There really are too many articles about college graduates, unemployed college graduates, majors to avoid, promising careers, etc, etc. And as my major – journalism – continues to get bashed, I again must speak-up for every writer out there by giving hope to upcoming as well as current college students who too are passionate, but are afraid to take the risk.
If loving to write was my only reason, I could’ve just as easily been an english major. I picked journalism because no two days are alike. Being a journalist means interacting with people from all ranks of life, finding out their stories and sharing them with others. It means deadlines, modified bylines because the editor didn’t like your approach and scrapped articles you were sure would get front page status.
It means precision, motivation, a tough skin and many failed interviews. You spent countless hours developing your questions, but the person you’re interviewing won’t answer them. No doubt about it you’re upset, but you can’t let them know that. Move on. Find another approach or another source.
It means building relationships with strangers so they can tell you what you want to know and then some. It’s being able to step on people’s toes, call-out billion dollar businesses that aren’t doing right, and exploit your favorite artist. By the way, there are no favorites in journalism. If you can’t be objective, maybe you can get a reality show or write for the tabloids. You are a pen, a pad and a recorder away from losing all your friends. Journalism is taking that last statement in and accepting it as fact.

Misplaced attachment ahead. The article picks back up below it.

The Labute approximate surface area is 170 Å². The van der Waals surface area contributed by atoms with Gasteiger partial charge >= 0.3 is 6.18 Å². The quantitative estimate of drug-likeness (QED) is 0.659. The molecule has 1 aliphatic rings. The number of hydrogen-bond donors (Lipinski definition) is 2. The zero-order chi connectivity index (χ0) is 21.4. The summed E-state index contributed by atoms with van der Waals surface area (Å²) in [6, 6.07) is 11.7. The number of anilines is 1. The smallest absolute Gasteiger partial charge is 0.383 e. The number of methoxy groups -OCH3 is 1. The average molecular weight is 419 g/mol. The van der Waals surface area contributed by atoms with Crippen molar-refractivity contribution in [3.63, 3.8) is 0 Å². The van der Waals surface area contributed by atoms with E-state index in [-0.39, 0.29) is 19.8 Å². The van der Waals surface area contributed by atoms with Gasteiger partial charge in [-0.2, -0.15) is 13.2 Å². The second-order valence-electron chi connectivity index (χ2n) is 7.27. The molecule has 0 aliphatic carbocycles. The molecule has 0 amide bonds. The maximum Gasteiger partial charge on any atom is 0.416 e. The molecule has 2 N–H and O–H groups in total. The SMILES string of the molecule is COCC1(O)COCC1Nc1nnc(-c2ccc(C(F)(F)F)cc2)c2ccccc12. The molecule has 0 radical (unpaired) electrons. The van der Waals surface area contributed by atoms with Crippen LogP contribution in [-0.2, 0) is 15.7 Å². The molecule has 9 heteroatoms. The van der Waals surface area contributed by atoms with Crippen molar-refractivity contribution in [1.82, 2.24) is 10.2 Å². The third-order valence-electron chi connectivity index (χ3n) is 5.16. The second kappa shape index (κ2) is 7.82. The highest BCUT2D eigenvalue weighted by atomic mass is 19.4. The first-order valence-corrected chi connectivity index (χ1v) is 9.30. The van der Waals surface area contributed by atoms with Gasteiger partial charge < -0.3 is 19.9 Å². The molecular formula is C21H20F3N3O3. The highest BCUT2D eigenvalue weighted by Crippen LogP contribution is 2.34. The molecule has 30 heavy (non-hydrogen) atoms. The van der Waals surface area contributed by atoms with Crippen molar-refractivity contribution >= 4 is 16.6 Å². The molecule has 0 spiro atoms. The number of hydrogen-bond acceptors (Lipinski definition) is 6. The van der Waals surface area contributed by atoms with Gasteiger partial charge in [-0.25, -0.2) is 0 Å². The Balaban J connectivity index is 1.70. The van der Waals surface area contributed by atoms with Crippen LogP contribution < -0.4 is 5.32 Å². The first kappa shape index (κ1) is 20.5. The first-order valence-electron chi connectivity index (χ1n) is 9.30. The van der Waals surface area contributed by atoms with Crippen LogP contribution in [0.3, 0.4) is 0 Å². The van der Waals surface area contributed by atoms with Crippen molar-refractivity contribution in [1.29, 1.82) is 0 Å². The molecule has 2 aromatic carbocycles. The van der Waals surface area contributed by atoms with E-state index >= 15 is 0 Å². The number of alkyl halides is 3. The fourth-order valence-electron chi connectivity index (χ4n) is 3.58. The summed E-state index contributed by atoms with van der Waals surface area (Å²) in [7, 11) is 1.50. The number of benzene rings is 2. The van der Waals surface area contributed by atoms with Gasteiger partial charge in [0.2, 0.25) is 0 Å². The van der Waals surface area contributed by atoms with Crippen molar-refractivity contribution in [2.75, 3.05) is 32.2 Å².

But what can I do with a journalism degree?
Anything you want as long as you’re confident in your skills. Of course, you didn’t go to school to earn a degree just so you couldn’t use it! But think about it. It’s writing! If nothing else, you can be sure that your e-mails and reports are going to be superb and error-free! -SERIOUSLY-
I’m currently riding the media sales train, and the common question I keep getting asked is “How did you switch from journalism to media sales?” But I never switched.
A writer is a writer is a writer IS a writer. Point. Blank. Period. Just like if you played basketball in college but now you’re a businessman. You’re still a basketball player; you still know how to play.
I can be successful in media sales and other mass communication fields because I am dedicated to success, and I’m a fast learner who has common sense.
REMEMBER Writing is your speciality, but what else are you good at?
I’m a great public speaker who also happens to be proficient in Microsoft Office, good in math and very personable. Those qualities just so happen to work well in a lot of different arenas, including media sales.
I don’t regret my degree choice, and I don’t regret the career path I’m about to take. It’s all a learning experience, and I’m certain something I learned those 3.5 years in college will somehow mesh with what I’m about to venture into; call it a woman’s intuition.
So don’t sell yourself or your degree short.
JOURNALISTS LIVE ON!!!!